Neither Prime Minister Kamla Persad-Bissessar or any official from Trinidad had attended the previous summit of Caribbean leaders at a Guyana jungle resort in mid May but she turned up at the latest heads of government conference in tiny St. Kitts and immediately declared a willingness to reinvigorate dormant plans for a commercial ferry service from Trinidad to the Eastern Caribbean islands.
Critics say that the prime minister of Trinidad and Tobago’s attendance at the summit is politically significant largely because of the mixed signals that her multiparty coalition, 13-month government has been giving to the integration movement since the People’s Partnership had replaced the Patrick Manning government in general elections in May of 2010.
Back then she had basically told fellow leaders and anyone who would listen that Trinidad was not that interested playing the lead role in the 15-nation Caribbean trade bloc, and worse yet, in continuing to function and being regarded “as the ATM of the Caribbean,” a statement that led to varying interpretations in the region ranging from a perceived anti-Caricom stance to a lessening of Trinidadian interest in the region.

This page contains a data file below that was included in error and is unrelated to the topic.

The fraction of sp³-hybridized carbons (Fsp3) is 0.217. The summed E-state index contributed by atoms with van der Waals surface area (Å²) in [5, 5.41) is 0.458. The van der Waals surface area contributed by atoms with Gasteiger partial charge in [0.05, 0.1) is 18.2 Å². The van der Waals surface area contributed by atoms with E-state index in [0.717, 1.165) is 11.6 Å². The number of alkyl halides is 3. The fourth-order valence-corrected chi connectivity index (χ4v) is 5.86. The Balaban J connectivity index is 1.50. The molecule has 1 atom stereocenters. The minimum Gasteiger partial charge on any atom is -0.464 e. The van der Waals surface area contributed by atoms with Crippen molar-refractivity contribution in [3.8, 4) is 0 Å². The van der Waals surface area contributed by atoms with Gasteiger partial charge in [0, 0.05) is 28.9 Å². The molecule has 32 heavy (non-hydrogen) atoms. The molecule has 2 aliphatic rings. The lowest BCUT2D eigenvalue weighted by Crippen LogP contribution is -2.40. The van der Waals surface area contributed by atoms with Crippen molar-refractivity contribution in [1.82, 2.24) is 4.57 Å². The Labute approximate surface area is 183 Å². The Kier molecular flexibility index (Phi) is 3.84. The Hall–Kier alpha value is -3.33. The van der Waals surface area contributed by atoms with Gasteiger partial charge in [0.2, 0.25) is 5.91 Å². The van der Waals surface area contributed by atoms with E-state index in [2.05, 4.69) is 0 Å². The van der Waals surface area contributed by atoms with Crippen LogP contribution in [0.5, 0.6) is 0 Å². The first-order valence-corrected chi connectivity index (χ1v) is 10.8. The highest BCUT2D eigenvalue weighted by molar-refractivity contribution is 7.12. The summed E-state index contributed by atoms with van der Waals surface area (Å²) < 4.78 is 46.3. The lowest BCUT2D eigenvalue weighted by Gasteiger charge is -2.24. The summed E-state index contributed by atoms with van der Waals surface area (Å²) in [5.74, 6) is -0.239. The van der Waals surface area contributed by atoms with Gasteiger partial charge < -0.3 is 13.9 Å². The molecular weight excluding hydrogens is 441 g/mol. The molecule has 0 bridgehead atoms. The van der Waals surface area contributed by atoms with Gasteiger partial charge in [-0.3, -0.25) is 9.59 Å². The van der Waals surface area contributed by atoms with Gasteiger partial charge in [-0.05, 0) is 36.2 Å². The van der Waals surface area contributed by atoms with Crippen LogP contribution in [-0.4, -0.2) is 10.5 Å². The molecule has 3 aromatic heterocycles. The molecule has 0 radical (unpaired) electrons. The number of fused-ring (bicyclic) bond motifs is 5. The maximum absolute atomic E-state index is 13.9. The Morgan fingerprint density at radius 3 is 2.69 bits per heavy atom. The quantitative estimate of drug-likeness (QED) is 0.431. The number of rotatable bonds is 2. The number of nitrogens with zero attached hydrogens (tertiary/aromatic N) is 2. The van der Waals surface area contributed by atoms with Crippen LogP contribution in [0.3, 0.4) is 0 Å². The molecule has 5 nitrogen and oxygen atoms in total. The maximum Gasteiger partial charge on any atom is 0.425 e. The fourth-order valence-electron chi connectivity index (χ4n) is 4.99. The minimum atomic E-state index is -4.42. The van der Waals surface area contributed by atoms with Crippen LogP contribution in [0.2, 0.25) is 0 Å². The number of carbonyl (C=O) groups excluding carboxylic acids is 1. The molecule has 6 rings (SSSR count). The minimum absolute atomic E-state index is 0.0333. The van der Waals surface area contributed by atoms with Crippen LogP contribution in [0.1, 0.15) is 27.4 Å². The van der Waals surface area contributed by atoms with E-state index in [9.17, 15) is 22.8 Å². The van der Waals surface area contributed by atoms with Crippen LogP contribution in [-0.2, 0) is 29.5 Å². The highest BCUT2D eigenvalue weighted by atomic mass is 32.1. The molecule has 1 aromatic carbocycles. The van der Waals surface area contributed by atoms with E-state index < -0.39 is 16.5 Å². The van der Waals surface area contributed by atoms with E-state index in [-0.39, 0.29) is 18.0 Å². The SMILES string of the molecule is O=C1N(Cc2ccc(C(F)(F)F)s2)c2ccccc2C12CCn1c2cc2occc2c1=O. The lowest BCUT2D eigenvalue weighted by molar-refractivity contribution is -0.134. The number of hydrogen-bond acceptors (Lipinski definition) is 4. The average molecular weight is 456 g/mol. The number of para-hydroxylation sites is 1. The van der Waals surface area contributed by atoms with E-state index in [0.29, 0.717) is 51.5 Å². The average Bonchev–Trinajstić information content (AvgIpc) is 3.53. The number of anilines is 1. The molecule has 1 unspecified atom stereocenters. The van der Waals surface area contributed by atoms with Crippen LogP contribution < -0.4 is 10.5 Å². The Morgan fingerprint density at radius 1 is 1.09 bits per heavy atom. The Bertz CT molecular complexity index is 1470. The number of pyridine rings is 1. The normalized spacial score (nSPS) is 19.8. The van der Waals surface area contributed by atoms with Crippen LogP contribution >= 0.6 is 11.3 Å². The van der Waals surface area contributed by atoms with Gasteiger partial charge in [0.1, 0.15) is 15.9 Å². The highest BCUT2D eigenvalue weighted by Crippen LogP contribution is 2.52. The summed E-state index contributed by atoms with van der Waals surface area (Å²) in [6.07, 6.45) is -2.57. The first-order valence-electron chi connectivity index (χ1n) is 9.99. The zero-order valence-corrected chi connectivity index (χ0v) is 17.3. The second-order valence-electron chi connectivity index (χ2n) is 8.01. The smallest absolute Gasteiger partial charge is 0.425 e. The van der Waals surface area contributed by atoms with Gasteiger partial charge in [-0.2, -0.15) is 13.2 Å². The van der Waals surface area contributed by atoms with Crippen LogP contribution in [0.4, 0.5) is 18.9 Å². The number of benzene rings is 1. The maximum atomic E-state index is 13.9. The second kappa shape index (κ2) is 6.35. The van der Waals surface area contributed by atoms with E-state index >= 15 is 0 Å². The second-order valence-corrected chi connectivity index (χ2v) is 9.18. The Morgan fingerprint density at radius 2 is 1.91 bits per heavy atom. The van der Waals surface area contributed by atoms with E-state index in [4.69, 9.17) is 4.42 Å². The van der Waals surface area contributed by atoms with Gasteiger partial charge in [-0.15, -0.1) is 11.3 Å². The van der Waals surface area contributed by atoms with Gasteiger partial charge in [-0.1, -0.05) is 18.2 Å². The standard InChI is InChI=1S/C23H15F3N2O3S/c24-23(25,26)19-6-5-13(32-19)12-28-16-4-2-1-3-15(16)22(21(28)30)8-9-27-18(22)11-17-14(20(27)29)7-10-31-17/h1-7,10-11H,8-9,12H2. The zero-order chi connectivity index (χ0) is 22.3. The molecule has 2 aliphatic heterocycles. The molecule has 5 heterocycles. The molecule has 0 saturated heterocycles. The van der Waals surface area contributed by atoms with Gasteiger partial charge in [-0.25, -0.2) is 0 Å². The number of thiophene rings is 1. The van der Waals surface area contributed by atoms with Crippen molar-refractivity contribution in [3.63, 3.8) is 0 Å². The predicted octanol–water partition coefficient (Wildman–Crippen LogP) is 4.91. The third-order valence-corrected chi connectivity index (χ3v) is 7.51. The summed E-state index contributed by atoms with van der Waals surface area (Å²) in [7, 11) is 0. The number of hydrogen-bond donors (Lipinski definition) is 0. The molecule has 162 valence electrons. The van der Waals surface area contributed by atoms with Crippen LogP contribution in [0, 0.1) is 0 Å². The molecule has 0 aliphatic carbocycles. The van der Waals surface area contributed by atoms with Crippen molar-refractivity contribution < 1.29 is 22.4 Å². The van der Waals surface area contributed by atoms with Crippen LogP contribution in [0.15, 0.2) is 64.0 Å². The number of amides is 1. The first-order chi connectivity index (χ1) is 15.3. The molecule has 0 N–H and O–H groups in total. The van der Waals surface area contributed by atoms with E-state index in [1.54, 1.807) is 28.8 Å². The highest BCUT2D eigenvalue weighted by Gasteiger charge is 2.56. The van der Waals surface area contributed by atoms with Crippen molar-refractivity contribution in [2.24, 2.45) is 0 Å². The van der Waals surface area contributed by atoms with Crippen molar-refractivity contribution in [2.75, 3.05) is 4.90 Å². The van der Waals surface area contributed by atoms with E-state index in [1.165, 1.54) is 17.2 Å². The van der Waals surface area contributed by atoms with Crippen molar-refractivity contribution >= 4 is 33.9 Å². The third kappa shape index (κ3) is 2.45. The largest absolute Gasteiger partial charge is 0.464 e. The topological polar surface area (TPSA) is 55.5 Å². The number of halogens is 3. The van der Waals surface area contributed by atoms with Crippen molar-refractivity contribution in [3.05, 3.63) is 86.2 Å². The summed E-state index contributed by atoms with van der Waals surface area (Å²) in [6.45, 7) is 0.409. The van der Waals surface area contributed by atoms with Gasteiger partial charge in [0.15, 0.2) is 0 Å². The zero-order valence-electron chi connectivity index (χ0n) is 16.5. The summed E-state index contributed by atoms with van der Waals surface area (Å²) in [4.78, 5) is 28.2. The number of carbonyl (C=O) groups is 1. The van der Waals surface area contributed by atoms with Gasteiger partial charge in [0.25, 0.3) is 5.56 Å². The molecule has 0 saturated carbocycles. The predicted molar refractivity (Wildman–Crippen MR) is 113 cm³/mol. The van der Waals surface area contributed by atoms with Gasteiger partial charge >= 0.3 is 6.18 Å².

At the mid May retreat of Caribbean heads off Bartica in western Guyana, no one from Trinidad bothered to turn up or even offer an excuse for the non attendance of Trinidad and the summit. Officials say the government was more concerned with planning the first anniversary celebration party of the administration.
This time around she landed in Basseterre, the capital of St. Kitts and immediately declared that the time has come for the region to consider the rolling out of a fast ferry service to boost trade and tourism between Trinidad and the smaller Eastern islands.
The Manning administration had touted the idea several years ago and many thought it would have fallen by the wayside as another hair brained and ill thought out dream of the previous cabinet.
Instead she said that the fast ferry issue is a major agenda item for Trinidad as it is necessary and timely.
“One of the things I want to raise has to do with a fast ferry link within the Eastern Caribbean and T&T, which will bring us closer together as we try to improve upon the integration movement. I don’t think we’ve done enough. Such a project could assist, so it will be something we want to raise. It will cost no money to government,” she said because foreign investors will run it and simply want to use T&T as their home base. They’re looking at US$15 to go to Barbados first of all. It’s a project we can put to the heads,” she said.
At least one other private investor had toyed with the idea of an intra regional ferry service operating out of Grenada but little has been heard of it in the past year.
Persad-Bissessar also said that the idea of building an undersea gas pipeline to nearby islands will also be put back on the table of leaders.